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No Overall Survival Improvement With Ipilimumab After Radiotherapy in Metastatic Castration-Resistant Prostate Cancer Progressing After Docetaxel

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Key Points

  • Ipilimumab did not improve overall survival after radiotherapy in patients with metastatic castration-resistant prostate cancer progressing after docetaxel.
  • Ipilimumab treatment was associated with improved progression-free survival.

In a phase III trial (CA184-043) reported in The Lancet Oncology, Kwon et al assessed the effects of adding ipilimumab (Yervoy) after radiotherapy in patients with metastatic castration-resistant prostate cancer progressing after docetaxel chemotherapy. The investigators found no improvement in overall survival vs placebo but did see significant improvement in progression-free survival. Moreover, the hazard ratio for overall survival for ipilimumab vs placebo decreased over time and was significant in favor of ipilimumab at later time points.

Ipilimumab is a fully human monoclonal antibody that binds cytotoxic T-lymphocyte antigen, enhancing antitumor immunity by preventing CTLA-4-mediated downregulation of T-lymphocyte activity. The prospect of activity of such treatment in metastatic castration-resistant prostate cancer was raised by early-phase clinical trial data.

Study Details

This double-blind trial included 799 patients with at least one bone metastasis from castration-resistant prostate cancer that had progressed after docetaxel treatment from 191 centers in 26 countries. Patients were randomly assigned between May 2009 and February 2012  to receive bone-directed radiotherapy (8 Gy in one fraction) followed by either ipilimumab at 10 mg/kg or placebo every 3 weeks for up to four doses. Patients not showing disease progression could continue to receive ipilimumab at 10 mg/kg or placebo as maintenance therapy every 3 months.

Patients were stratified by Eastern Cooperative Oncology Group (ECOG) performance status, alkaline phosphatase concentration, hemoglobin concentration, and study site. The primary endpoint was overall survival assessed in the intention-to-treat population.

The ipilimumab and placebo groups were generally balanced for age (median, 69 and 68 years), alkaline phosphatase level (56% and 58% < 1.5 times upper limit of normal), Gleason score (> 7 in 48% and 47%), hemoglobin (≥ 110 g/L in 67% in both), ECOG performance status (0 in 42% and 43%, 1 in 54% and 55%), number of bone metastases (up to five in 69% and 63%), visceral metastases (none in 70% and 69%), lactate dehydrogenase level (≤ 2 times upper limit of normal in 82% and 81%), prostate-specific antigen (PSA) level (median, 139 and 177 µg/L), and pretreatment prednisone use (17% and 16%).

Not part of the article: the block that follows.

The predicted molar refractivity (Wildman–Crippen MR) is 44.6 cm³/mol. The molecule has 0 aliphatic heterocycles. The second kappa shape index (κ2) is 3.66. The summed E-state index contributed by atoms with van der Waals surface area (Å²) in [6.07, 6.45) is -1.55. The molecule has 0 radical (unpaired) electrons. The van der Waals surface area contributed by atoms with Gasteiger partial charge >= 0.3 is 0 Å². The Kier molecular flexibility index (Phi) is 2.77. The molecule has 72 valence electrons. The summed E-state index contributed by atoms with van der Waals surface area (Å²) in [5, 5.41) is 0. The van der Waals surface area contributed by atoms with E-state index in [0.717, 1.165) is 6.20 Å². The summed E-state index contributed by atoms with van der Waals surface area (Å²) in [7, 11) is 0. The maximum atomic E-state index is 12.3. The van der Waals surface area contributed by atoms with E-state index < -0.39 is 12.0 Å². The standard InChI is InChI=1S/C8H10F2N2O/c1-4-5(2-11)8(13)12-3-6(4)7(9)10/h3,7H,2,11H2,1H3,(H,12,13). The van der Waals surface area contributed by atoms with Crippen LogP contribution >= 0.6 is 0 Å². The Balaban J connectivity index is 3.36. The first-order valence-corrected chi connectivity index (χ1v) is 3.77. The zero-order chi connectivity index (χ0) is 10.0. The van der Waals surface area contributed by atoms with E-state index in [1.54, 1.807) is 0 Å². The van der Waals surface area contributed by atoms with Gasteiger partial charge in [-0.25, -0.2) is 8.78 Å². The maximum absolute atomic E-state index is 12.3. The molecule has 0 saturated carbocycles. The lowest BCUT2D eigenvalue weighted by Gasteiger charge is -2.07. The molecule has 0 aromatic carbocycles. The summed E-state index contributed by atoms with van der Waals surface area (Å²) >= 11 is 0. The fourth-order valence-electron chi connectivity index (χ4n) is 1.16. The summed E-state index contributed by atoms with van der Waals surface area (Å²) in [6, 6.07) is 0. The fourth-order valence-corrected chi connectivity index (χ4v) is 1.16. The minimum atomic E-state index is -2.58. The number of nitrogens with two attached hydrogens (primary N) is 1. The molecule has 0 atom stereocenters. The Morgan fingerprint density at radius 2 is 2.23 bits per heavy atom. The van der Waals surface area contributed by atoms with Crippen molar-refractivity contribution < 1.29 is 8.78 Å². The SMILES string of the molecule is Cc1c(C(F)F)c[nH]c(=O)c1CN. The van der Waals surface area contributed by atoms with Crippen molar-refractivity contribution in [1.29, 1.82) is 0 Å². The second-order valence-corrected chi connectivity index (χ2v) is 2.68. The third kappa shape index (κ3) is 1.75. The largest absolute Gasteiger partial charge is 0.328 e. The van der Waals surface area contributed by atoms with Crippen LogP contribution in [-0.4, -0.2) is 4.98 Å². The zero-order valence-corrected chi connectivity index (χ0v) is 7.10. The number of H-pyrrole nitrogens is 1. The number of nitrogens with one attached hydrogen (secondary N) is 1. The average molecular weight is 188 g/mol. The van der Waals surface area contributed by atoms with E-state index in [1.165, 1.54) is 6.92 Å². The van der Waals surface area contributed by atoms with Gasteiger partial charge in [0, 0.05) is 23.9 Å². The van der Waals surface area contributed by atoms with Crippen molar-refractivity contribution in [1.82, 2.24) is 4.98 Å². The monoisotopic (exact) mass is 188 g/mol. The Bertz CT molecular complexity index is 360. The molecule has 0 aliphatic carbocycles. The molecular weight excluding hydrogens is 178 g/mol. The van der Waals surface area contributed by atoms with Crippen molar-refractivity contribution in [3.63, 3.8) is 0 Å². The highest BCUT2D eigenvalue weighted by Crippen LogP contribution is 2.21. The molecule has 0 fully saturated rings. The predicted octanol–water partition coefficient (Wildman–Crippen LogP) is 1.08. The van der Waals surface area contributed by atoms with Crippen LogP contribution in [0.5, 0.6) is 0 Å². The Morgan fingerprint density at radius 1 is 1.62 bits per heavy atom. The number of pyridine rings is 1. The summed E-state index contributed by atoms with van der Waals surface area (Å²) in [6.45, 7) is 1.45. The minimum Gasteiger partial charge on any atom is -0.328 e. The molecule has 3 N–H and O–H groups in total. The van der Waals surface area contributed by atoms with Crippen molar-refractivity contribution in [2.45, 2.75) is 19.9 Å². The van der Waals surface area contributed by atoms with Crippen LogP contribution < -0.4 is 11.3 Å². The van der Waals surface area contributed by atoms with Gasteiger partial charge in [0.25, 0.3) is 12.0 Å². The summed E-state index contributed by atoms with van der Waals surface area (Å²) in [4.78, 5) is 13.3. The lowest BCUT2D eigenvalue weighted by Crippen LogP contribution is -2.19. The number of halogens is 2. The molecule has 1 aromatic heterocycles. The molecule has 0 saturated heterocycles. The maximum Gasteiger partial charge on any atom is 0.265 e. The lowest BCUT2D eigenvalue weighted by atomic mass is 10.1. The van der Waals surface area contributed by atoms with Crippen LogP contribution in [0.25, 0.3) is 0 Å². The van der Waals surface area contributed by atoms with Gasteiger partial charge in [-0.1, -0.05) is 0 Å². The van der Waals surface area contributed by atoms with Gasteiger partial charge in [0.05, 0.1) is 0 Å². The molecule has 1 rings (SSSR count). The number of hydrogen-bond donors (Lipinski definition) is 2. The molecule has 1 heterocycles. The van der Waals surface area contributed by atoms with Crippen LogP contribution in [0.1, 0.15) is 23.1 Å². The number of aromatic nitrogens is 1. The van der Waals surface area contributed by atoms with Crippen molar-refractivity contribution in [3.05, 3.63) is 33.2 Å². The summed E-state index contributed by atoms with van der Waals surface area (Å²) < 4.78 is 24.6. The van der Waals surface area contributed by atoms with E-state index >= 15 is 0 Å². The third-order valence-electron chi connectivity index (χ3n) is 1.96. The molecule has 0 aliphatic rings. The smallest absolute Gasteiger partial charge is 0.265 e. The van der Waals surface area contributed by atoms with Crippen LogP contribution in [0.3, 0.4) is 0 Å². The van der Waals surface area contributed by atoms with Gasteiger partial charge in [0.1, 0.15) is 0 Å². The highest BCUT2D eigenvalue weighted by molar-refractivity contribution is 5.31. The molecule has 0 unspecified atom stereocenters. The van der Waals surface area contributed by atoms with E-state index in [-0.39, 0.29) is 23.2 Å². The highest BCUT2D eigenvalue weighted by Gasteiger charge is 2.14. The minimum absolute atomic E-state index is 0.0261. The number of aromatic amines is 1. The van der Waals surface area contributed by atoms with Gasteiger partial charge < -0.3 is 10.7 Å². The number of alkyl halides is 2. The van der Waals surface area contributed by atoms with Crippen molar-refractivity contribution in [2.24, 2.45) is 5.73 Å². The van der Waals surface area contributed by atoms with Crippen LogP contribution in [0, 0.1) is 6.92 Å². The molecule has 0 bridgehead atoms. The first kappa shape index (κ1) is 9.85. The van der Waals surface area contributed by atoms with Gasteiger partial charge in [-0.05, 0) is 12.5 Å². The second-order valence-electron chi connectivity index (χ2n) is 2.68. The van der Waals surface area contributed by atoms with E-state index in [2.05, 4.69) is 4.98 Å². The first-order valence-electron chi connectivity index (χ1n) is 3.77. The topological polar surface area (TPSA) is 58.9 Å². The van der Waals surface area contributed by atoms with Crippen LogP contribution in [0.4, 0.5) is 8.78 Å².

Overall Survival Findings

After median follow-up of 9.9 months in the ipilimumab group and 9.3 months in the placebo group, median overall survival was 11.2 vs 10.0 months (hazard ratio [HR] = 0.85, P = .053). Proportional-hazards assumptions were assessed by testing the period-by-treatment interaction term in a time-dependent Cox model, with period (before or after the time point at which obvious separation of survival curves began) as a binary variable.

Crossover of Kaplan-Meier survival curves occurred at 7 to 8 months, with survival being greater in the ipilimumab group after crossover. The assessment of the proportional hazards assumption showed that it was violated (P = .0031). An exploratory piecewise hazard model showed that the hazard ratio for ipilimumab vs placebo decreased over time, from 1.46 (95% confidence interval [CI] = 1.10–1.95) at < 5 months to 0.65 (95% CI = 0.50–0.85) between 5 and 12 months and 0.60 (95% CI = 0.43–0.86) at > 12 months.

Ipilimumab treatment was associated with significantly prolonged progression-free survival (median, 4.0 vs 3.1 months, HR = 0.70, P < .0001). Reduction in prostate-specific antigen (PSA) of ≥ 50% was more common with ipilimumab (13% vs 5%).

Adverse Events

Drug-related adverse events of any grade were more common in the ipilimumab group (75% vs 45%). The most common adverse events of any grade were total immune-related events (63% vs 22%), with the most common individual events being diarrhea (38% vs 31%), nausea (32% and 27%), and decreased appetite (31% vs 25%).

Grade 3 or 4 adverse events occurred in 59% vs 41% of patients, with the most common being total immune-related events (26% vs 3%) and the individual events of diarrhea (16% vs 2%), fatigue (11% vs 9%), and anemia (10% vs 11%). Adverse events led to discontinuation of treatment in 35% vs 16% of patients and resulted in death in 17% vs 11%. Four deaths in the ipilimumab group (1%) were considered related to study drug toxicity.

The investigators concluded, “[T]his study did not meet its primary endpoint of improved overall survival in a population with advanced metastatic castration-resistant prostate cancer. However, we did identify some evidence of antitumour activity with ipilimumab treatment as assessed by prespecified secondary and exploratory endpoints, including reductions in PSA concentration and improved progression-free survival…. [T]he signs of activity with the drug … warrant further investigation.”

Eugene D. Kwon, MD, of the Mayo Clinic, is the corresponding author for The Lancet Oncology article.

The study was funded by Bristol-Myers Squibb. For full disclosures of the study authors, visit www.thelancet.com.

The content in this post has not been reviewed by the American Society of Clinical Oncology, Inc. (ASCO®) and does not necessarily reflect the ideas and opinions of ASCO®.


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